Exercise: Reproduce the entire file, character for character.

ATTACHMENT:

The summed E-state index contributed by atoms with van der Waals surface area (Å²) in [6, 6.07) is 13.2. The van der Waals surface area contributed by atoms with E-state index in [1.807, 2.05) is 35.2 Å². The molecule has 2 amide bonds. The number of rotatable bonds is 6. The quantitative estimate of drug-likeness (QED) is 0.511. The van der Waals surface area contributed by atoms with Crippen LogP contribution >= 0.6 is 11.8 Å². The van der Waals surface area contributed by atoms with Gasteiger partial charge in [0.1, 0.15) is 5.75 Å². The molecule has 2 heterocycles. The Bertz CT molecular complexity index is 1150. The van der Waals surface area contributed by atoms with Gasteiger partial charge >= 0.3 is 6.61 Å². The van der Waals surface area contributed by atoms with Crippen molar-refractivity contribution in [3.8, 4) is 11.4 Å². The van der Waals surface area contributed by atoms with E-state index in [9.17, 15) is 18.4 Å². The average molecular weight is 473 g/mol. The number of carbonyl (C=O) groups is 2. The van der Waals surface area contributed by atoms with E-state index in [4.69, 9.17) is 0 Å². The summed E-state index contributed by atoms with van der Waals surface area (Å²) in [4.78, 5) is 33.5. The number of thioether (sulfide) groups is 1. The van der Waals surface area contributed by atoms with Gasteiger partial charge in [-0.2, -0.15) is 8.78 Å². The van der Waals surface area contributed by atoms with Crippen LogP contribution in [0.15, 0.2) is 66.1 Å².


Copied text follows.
The summed E-state index contributed by atoms with van der Waals surface area (Å²) in [6, 6.07) is 13.2. The van der Waals surface area contributed by atoms with E-state index in [1.807, 2.05) is 35.2 Å². The molecule has 2 amide bonds. The number of rotatable bonds is 6. The quantitative estimate of drug-likeness (QED) is 0.511. The van der Waals surface area contributed by atoms with Crippen LogP contribution >= 0.6 is 11.8 Å². The van der Waals surface area contributed by atoms with Gasteiger partial charge in [0.1, 0.15) is 5.75 Å². The molecule has 2 heterocycles. The Bertz CT molecular complexity index is 1150. The van der Waals surface area contributed by atoms with Gasteiger partial charge >= 0.3 is 6.61 Å². The van der Waals surface area contributed by atoms with Crippen molar-refractivity contribution in [3.8, 4) is 11.4 Å². The van der Waals surface area contributed by atoms with E-state index in [9.17, 15) is 18.4 Å². The average molecular weight is 473 g/mol. The number of carbonyl (C=O) groups is 2. The van der Waals surface area contributed by atoms with E-state index in [4.69, 9.17) is 0 Å². The summed E-state index contributed by atoms with van der Waals surface area (Å²) in [4.78, 5) is 33.5. The number of thioether (sulfide) groups is 1. The van der Waals surface area contributed by atoms with Gasteiger partial charge in [-0.2, -0.15) is 8.78 Å². The van der Waals surface area contributed by atoms with Crippen LogP contribution in [0.15, 0.2) is 66.1 Å².